You’ve probably all heard the conjecture: If Donald Trump loses the 2020 election, he could be subject to criminal charges — possibly related to tax fraud, tax evasion, or dozens of other shady acts committed while in office. This could be the reason why he’s trying to sow doubt about the legitimacy of the mail-in vote (even though he uses it himself). He wants to throw away everything after Election Day so that the courts will side with him and keep him safe in office for another four years.
It’s not difficult to forecast a landslide Biden win right now. He’s up by double digits. Trump is taking other Republicans down with him, and Fivethirtyeight’s forecast even suggests that if he loses the presidential race, then the opportunity for Democrats to slide in additional House and Senate seats increases as well.
Here’s the problem: there’s a remarkably easy — and legal — path for Trump to not only “steal” the American election without winning either the popular vote or electoral college, but also to escape criminal prosecution in the event he loses. We’ll ignore the first scenario for now, but what that means is that Trump might not be trying to win as hard as some people think.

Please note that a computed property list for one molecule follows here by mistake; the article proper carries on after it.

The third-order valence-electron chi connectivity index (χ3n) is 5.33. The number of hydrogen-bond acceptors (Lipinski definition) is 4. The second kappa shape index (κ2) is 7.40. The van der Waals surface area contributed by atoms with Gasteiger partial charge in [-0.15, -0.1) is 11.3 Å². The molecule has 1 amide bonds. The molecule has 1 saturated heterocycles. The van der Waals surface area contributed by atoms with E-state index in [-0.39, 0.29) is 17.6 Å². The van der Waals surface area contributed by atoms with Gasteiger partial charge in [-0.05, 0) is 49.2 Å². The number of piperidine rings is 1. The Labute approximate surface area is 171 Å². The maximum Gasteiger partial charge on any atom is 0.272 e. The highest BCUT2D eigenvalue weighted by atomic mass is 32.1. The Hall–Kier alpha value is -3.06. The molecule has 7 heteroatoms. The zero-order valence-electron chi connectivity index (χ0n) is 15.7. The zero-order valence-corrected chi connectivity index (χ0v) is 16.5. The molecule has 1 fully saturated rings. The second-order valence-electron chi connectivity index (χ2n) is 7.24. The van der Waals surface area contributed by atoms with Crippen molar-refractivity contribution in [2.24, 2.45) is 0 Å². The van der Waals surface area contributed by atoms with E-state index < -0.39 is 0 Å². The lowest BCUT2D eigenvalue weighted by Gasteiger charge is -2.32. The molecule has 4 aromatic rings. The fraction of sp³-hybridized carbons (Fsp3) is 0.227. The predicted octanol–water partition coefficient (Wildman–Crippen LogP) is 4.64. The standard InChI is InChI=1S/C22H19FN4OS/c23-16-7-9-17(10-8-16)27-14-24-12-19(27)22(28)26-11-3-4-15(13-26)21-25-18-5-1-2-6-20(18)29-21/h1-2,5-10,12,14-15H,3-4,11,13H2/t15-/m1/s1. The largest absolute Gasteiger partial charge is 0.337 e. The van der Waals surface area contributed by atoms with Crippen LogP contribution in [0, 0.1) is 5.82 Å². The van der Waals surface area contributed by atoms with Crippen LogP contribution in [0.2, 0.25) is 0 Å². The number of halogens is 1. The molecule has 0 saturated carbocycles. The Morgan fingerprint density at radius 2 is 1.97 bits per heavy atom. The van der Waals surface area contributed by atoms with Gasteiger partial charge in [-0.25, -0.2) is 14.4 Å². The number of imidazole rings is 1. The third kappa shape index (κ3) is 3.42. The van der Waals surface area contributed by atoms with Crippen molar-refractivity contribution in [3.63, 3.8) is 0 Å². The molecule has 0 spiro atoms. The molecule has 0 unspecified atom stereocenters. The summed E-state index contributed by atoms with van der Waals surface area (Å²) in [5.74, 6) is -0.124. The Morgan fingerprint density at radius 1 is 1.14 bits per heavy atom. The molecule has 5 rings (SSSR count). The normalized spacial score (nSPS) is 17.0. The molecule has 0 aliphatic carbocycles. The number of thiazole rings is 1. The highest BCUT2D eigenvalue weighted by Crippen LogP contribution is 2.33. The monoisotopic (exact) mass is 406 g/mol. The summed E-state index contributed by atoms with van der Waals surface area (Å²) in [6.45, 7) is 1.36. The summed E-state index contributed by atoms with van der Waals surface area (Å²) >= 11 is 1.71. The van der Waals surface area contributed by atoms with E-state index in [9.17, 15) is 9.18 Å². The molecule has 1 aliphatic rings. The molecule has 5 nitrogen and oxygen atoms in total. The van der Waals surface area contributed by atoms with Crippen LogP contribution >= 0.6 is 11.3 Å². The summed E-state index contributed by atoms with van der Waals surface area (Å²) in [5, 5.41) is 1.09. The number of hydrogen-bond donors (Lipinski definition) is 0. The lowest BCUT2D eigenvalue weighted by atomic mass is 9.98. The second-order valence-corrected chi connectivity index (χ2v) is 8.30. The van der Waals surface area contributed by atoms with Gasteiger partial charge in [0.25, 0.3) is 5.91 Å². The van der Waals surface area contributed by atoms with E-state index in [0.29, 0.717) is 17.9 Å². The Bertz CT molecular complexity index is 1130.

For now, let’s take on the second scenario: Trump loses by a wide margin and must leave office without any great turmoil erupting in his wake. If you were president and knew you could be prosecuted, what would you do? Well, history has already provided us with an example — and that’s why even Trump wouldn’t be stupid enough to let himself go to jail when he could do one simple thing: resign. Just like Nixon did.
In the days after such a resignation, Pence would undoubtedly take the oath of office. One of his first acts as president would be to pardon Trump for any and all crimes committed before or during his tenure as president. It’s as easy as that!